When the civil war erupted, he was straightaway thrown into the heat of things. Well acquainted with the Pyrenees, he guided incoming volunteers across the passes and took part in fighting with the militias. He was quickly made a commissar in the International Brigades, edited their English-language paper, Volunteer For Liberty, and wrote propaganda pieces about the war for London journals, such as Left Review. Winifred, his first wife, worked as a nurse.
In 1937, Bates was sent by the Communist party to the United States to drum up financial support and attract more volunteers. There were huge rallies in venues such as Madison Square Gardens, and he became a darling of the American left. At one such meeting he met Eve Haxman, whom he married in 1942, following his divorce from Winifred.
When the Spanish republic collapsed at the beginning of 1939, Bates retreated to Mexico. His novel, The Fields Of Paradise (1941), is set there; but even though this story of civil conflict reads like a transposition of Spanish events to the New World, it lacks the Spanish force that energises Bates’s fiction at its best.
In The Miraculous Horde, the collection issued in the autumn of 1939, the Spanish stories – about early-1930s trades union struggles, and famous battles involving the International Brigades, on the Jarama, at Brunete, in Aragon – are so much better than the Mexican ones. No one surpassed Bates for nice ironies about the mixed human material in the republican militias, or for movingly melancholic reflections on a struggle about which its participants felt increasingly pessimistic.
In one of his best Spanish pieces, Compañero Sagasta Burns A Church, published in Left Review in October 1936, Bates pays understanding tribute to the Spanish anarchist’s need to calmly burn out the signs and symbols of religious oppression; he was very ready to go along with what WH Auden called “the necessary murder” in a revolutionary cause. But he also dwells compellingly on the fatalism of anarchists – the belief that, at bottom, anarchism, “noble, just and beautiful”, is “unrealisable” and therefore doomed.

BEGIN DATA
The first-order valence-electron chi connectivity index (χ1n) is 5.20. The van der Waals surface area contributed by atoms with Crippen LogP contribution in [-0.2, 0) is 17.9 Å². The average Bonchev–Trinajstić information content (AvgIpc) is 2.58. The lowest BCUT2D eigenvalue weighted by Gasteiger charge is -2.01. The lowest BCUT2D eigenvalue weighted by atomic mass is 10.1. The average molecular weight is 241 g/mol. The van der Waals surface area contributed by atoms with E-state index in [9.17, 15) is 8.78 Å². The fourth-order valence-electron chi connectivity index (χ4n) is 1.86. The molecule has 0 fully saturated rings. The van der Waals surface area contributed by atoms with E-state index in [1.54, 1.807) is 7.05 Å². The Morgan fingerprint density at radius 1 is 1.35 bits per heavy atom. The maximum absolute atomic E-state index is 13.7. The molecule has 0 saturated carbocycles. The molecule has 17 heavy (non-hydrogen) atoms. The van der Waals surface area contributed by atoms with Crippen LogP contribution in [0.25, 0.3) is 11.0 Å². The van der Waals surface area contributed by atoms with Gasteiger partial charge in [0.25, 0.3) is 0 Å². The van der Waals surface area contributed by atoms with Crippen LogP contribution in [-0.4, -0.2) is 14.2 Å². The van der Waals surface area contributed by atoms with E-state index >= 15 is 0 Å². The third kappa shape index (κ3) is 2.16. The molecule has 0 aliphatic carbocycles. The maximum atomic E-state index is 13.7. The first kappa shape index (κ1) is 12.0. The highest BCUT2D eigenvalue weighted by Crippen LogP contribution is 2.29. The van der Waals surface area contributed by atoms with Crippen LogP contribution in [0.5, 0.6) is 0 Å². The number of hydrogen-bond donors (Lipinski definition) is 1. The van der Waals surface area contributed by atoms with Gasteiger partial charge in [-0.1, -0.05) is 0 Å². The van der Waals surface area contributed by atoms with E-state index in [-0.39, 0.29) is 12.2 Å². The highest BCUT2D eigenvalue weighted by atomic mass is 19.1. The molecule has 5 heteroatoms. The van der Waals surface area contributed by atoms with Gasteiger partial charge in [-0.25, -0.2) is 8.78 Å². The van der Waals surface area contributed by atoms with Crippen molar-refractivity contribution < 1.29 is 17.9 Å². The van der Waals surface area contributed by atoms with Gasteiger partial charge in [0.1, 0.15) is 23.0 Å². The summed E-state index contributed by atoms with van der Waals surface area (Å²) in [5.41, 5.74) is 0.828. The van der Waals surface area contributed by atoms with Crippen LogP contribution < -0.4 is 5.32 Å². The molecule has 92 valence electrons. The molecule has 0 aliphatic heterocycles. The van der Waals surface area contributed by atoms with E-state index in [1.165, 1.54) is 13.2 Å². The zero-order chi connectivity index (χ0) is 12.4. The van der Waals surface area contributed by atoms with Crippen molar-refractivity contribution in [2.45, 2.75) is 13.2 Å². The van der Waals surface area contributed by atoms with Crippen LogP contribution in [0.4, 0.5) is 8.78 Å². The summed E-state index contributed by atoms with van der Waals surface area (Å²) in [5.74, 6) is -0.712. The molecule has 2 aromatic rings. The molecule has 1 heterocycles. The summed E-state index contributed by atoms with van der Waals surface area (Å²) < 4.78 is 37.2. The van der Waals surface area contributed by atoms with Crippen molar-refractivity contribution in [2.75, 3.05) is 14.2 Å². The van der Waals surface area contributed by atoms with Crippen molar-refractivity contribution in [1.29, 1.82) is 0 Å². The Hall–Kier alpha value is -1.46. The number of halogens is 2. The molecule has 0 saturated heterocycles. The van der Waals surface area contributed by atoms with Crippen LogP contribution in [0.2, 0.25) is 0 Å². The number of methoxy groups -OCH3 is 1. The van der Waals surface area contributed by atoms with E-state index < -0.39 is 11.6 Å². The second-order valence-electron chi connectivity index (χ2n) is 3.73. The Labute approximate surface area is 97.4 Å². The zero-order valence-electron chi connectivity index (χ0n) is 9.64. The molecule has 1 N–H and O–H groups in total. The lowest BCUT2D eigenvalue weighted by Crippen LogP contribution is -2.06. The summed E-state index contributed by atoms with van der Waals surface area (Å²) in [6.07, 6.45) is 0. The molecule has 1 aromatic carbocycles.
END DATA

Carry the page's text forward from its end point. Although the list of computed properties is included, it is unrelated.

When he wrote this, Bates’s line was that, by contrast, communism was not only noble but also realisable. Soon though, he was, like so many Spain veterans, thinking otherwise. It sounds as if he was helped to his disillusionment with politics by the dawning realisation that it was perverse, communist-led infighting, of the kind he was closely involved in, that had helped lose the war. (In Homage To Catalonia, George Orwell singles out Bates for mongering untruths about the “Trotskyite cowardice and collaborationism” of men Orwell knew had died fighting the fascists.)
After his experience with the House UnAmerican Activities Committee, Bates continued for a while to write. There were no successors in the biography line to his rather successful Life Of Schubert (1934), but he did try again with novels. His last published one, The Dolphin In The Wood (1950), manifestly a version of his own early years, ends with its hero travelling to the Spain he had always dreamed of living in. This sounds as if it may have had a projected sequel, but no successor came.
For the last 30 or so years, Bates and his wife divided their time between Manhattan and the Greek island of Naxos, which became the sort of pastoral dreamplace that neither Spain, nor communism, had succeeded in supplying him with in any permanent fashion. He leaves an unpublished book about the island, as well as a recently completed collection of poems written there. He is survived by Eve and their son.
Ralph Bates, writer, born November 3 1899; died November 26 2000
- Valentine Cunningham
- guardian.co.uk, Tuesday 12 December 2000 02.42 GMT